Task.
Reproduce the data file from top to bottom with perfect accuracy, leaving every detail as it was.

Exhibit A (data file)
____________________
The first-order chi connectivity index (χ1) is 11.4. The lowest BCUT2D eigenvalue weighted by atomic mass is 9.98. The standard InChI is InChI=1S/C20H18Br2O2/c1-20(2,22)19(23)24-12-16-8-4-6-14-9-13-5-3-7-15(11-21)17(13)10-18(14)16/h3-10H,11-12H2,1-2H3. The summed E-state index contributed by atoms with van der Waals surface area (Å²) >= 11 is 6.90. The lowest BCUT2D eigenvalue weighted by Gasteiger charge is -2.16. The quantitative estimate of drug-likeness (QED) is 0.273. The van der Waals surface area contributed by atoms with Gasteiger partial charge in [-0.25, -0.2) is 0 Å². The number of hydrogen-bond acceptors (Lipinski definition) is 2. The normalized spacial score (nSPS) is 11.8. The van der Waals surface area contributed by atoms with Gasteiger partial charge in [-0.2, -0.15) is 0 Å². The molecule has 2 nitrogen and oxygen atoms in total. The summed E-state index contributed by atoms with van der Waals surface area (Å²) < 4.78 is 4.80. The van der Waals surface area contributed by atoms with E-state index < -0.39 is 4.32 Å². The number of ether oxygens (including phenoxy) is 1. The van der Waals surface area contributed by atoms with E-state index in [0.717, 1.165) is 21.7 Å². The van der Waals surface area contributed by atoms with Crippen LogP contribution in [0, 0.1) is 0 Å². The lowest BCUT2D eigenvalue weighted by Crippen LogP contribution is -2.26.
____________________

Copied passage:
The first-order chi connectivity index (χ1) is 11.4. The lowest BCUT2D eigenvalue weighted by atomic mass is 9.98. The standard InChI is InChI=1S/C20H18Br2O2/c1-20(2,22)19(23)24-12-16-8-4-6-14-9-13-5-3-7-15(11-21)17(13)10-18(14)16/h3-10H,11-12H2,1-2H3. The summed E-state index contributed by atoms with van der Waals surface area (Å²) >= 11 is 6.90. The lowest BCUT2D eigenvalue weighted by Gasteiger charge is -2.16. The quantitative estimate of drug-likeness (QED) is 0.273. The van der Waals surface area contributed by atoms with Gasteiger partial charge in [-0.25, -0.2) is 0 Å². The number of hydrogen-bond acceptors (Lipinski definition) is 2. The normalized spacial score (nSPS) is 11.8. The van der Waals surface area contributed by atoms with Gasteiger partial charge in [-0.2, -0.15) is 0 Å². The molecule has 2 nitrogen and oxygen atoms in total. The summed E-state index contributed by atoms with van der Waals surface area (Å²) < 4.78 is 4.80. The van der Waals surface area contributed by atoms with E-state index < -0.39 is 4.32 Å². The number of ether oxygens (including phenoxy) is 1. The van der Waals surface area contributed by atoms with E-state index in [0.717, 1.165) is 21.7 Å². The van der Waals surface area contributed by atoms with Crippen LogP contribution in [0, 0.1) is 0 Å². The lowest BCUT2D eigenvalue weighted by Crippen LogP contribution is -2.26.